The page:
Vocab Lesson

What is “mistwinkifying,” and why is it a problem?

Ever since the word “twink” made its way into mainstream culture, it’s been thrown around left and right. Last year, there was heated debate over whether or not it’s a slur — and now, the topic is who counts as a twink and who doesn’t.

This time, the discourse comes in part thanks to a post on X pointing out “twink fights” in movies from 2024. The two fights they pointed to were Mike Faist versus Josh O’Connor in Challengers and Timothée Chalamet versus Austin Butler in Dune: Part Two. But of those four actors, how many can reasonably be called twinks?

First, let’s redefine the term. In traditional usage among queer men, a twink is a young, skinny, hairless man. He’s not too muscular, he’s not too old, and he’s not too scruffy. Of course, language evolves — but taking “twink” literally, only Chalamet really fits the bill, with the other three actors being too built or too hairy.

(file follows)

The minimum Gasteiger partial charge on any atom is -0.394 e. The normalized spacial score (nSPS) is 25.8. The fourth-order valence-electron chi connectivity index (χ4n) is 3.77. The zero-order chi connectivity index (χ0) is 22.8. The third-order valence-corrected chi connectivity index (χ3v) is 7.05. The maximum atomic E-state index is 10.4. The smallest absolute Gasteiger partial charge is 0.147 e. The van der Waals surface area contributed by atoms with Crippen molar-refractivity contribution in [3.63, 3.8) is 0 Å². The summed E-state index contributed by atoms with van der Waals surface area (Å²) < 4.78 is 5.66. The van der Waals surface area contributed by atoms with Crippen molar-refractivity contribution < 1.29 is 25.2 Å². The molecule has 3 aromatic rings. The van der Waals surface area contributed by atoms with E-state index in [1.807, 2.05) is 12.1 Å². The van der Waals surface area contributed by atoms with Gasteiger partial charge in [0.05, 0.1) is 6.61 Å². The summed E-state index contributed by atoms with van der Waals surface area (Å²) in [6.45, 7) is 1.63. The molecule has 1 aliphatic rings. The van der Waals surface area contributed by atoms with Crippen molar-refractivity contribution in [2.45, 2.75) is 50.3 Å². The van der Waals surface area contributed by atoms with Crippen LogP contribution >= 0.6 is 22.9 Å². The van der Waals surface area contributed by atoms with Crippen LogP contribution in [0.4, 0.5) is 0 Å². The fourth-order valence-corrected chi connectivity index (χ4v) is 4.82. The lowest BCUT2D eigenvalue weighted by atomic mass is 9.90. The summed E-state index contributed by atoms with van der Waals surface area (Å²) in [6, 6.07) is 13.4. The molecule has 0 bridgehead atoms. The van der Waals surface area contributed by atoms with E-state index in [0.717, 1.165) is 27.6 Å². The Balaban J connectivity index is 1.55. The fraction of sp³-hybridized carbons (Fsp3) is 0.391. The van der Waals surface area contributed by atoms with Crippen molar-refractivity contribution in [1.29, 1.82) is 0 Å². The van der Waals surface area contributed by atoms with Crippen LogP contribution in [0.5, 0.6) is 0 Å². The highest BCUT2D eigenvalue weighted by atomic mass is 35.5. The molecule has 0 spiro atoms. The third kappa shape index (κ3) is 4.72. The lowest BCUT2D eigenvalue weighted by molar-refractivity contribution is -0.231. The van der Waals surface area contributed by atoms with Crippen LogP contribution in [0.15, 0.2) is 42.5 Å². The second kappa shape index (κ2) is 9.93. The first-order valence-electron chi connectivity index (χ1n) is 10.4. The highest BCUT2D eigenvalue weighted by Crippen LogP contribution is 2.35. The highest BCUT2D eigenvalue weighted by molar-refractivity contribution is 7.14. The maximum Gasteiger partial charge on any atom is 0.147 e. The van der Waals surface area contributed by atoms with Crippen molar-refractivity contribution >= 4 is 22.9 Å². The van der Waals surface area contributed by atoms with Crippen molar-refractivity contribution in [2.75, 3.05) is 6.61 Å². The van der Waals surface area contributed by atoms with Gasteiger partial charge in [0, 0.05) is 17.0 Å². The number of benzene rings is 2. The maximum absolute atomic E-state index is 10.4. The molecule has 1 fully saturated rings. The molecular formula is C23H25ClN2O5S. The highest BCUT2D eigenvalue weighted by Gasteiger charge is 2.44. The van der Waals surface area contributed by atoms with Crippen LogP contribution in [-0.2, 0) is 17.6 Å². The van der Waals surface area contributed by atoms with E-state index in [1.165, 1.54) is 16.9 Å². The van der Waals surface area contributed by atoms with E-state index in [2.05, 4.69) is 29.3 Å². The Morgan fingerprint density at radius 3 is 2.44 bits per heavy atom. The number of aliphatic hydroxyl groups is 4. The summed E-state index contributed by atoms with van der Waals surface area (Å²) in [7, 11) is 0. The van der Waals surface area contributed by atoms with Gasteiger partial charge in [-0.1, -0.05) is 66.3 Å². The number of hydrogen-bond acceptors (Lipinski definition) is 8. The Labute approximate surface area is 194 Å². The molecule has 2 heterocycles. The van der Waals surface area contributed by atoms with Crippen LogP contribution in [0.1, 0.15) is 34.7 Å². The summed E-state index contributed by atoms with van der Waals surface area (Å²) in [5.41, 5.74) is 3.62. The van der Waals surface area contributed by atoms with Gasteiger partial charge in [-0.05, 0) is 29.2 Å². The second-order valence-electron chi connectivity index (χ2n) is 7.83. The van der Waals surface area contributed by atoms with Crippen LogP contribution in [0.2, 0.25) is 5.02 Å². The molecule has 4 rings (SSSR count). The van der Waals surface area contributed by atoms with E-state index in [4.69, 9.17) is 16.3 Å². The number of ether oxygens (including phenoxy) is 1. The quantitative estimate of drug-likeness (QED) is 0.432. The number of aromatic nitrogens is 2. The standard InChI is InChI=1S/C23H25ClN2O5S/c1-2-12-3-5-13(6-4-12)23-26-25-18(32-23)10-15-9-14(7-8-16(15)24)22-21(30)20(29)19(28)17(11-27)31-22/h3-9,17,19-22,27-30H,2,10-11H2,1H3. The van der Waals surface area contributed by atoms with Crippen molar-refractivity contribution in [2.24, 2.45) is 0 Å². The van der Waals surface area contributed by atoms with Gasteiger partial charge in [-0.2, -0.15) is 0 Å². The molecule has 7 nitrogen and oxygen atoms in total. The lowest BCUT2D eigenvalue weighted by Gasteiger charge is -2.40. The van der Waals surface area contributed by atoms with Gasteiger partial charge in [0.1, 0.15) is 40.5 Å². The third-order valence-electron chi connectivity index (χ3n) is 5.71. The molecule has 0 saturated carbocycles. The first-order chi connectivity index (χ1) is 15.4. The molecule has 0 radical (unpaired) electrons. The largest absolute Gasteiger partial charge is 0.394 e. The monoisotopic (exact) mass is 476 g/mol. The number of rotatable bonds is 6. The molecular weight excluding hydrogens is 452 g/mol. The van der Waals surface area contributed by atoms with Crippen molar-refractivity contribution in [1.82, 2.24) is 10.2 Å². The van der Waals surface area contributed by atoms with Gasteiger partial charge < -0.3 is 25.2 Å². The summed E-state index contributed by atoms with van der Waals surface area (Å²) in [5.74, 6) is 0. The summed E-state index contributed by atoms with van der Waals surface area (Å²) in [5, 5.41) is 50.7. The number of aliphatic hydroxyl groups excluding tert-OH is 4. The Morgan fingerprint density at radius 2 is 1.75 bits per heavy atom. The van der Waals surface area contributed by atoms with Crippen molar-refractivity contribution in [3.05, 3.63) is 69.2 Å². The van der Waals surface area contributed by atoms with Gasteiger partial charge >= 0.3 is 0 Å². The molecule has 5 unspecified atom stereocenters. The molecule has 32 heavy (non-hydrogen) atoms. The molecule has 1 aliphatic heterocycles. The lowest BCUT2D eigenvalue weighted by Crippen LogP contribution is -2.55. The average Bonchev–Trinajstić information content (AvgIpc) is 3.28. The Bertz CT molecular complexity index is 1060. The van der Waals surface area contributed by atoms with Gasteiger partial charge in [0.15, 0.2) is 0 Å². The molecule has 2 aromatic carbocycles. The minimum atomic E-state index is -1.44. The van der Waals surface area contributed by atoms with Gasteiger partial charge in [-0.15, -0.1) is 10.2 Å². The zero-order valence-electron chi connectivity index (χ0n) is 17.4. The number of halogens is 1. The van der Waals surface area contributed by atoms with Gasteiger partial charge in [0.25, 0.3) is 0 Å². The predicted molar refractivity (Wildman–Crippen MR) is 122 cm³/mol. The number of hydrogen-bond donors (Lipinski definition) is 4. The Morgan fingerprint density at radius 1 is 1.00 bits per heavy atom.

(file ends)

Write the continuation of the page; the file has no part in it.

Misidentifying someone as a twink has been coined “mistwinkifying,” courtesy of popular X account @computer_gay, who quoted the “twink fight” post and wrote, “Mistwinkifying people might be the most successful engagement hack of all time.”

The original poster even acknowledged that they used the term to get attention. “Call it poetic license,” they wrote. “The phrase would lose impact if I said ‘young men fighting in 2024.’”

Beyond the obvious annoyance of clickbait, misusing the word “twink” does play a part in erasing queer culture. Though they may seem silly, words like twink are genuine parts of queer culture and history, and seeing them appropriated without respect for their origins can read as belittling — a sentiment folks across the internet were quick to express.

Moral of the story? Think before you twink.

Don't forget to share:

Read More in Culture
The Latest on INTO